Annual "China Military Power" report notes that Beijing’s deterrence fleet is up to six ballistic missile subs.
China is becoming a rising power not only in consumer technology and artificial intelligence but also in Arctic military operations and nuclear submarine construction, according to a new report from the Pentagon.
“Arctic border countries have raised concerns about China’s expanding capabilities and interest in the region,” notes the report, "Military and Security Developments Involving the People’s Republic of China 2019," published today. Often called the "China Military Power" report, it’s required annually by Congress. This year, it highlights the country's prowess in the Arctic. In 2018, China completed its ninth Arctic expedition last year, published its first Arctic strategy document, and launched its second icebreaker, the Xuelong 2. The ship, capable of breaking 1.5 meters of ice, is the first polar research vessel that “can break ice while moving forwards or backwards,” according to the report.
The warming Arctic might also cool, or at least complicate, Beijing’s budding friendship with Moscow. The Pentagon has watched growing Sino-Russia cooperation with concern In September, China joined Russia’s held its annual strategic Vostok wargame for the first time —but there are limits to what can be shared. Russia sees possession of the Northern Sea Route that runs along its coast as critical to national security. “In September 2018, a Russian expert at the Russian International Affairs Council stated the Russian Federation was strongly opposed to foreign icebreakers operating on the Northern Sea Route, including U.S. and Chinese icebreakers,” says the report.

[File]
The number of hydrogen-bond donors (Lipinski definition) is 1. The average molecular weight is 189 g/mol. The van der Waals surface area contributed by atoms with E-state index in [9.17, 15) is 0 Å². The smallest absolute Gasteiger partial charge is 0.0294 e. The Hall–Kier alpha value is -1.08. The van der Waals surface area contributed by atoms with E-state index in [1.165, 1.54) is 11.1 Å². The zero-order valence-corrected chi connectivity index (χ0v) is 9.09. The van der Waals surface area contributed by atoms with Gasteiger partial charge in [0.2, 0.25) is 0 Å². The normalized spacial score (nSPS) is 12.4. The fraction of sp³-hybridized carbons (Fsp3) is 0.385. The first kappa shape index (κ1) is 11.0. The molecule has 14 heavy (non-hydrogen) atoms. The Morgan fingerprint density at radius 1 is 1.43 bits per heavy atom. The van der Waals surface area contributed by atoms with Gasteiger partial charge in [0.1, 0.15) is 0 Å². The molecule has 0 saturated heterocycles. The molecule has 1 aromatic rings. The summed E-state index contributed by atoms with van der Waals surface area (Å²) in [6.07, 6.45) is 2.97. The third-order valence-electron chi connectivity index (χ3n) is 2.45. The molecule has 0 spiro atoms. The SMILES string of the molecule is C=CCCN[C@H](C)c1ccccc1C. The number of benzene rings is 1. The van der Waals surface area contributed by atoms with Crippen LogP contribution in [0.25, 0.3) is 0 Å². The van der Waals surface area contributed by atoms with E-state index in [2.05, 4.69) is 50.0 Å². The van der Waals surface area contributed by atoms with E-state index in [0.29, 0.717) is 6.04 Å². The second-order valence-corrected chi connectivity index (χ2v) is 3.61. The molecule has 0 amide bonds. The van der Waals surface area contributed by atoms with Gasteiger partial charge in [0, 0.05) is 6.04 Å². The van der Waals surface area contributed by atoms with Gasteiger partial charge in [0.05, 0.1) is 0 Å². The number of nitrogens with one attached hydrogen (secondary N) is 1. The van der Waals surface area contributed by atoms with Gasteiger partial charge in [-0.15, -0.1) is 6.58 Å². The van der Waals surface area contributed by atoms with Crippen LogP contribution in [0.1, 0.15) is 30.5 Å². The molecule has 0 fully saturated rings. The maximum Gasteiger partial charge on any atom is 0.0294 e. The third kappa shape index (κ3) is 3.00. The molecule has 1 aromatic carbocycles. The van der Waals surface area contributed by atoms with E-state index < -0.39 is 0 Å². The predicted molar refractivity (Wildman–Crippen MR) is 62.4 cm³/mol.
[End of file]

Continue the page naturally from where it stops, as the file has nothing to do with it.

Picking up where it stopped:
Still, the region offers considerable scope for commercial cooperation. The two nations are building a pipeline to bring liquified natural gas from Russia to China. They’ve also been working out details and divisions of shipping and joint commercial activity.
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“We give major attention to the development of the Northern Sea Route [and] are considering the possibility of connecting it with the Chinese Maritime Silk Road,” Russian Russian President Vladimir Putin said at a meeting in Beijing on April 25.
Another possible Chinese use for the Arctic, the report said, is as a place to deploy its burgeoning fleet of ballistic missile submarines. China now has six Jin-class SSBNs, the report says, up from the five identified by open-source methods in November.
“China has constructed six JIN-class SSBNs, with four operational and two outfitting at Huludao Shipyard,” it said. “[They] are the country’s first viable sea-based nuclear deterrent.”
Finally, the report notes — for the first time — Chinese influence operations: “China views the cyberspace domain as a platform providing opportunities for influence operations, and the [People’s Liberation Army] likely seeks to use online influence activities to support its overall Three Warfares strategy and to undermine an adversary’s resolve in a contingency or conflict.”
Such operations are meant to persuade the world to “accept China’s narrative” on issues like the South China Sea and the One Belt One Road Initiative. Experts say China has developed a growing and largely underestimated presence on U.S. social media platforms. But the government’s influence activities exist offline as well. The report notes that China is able to exert pressure on ethnic Chinese to conduct influence operations on behalf of the government through blackmail.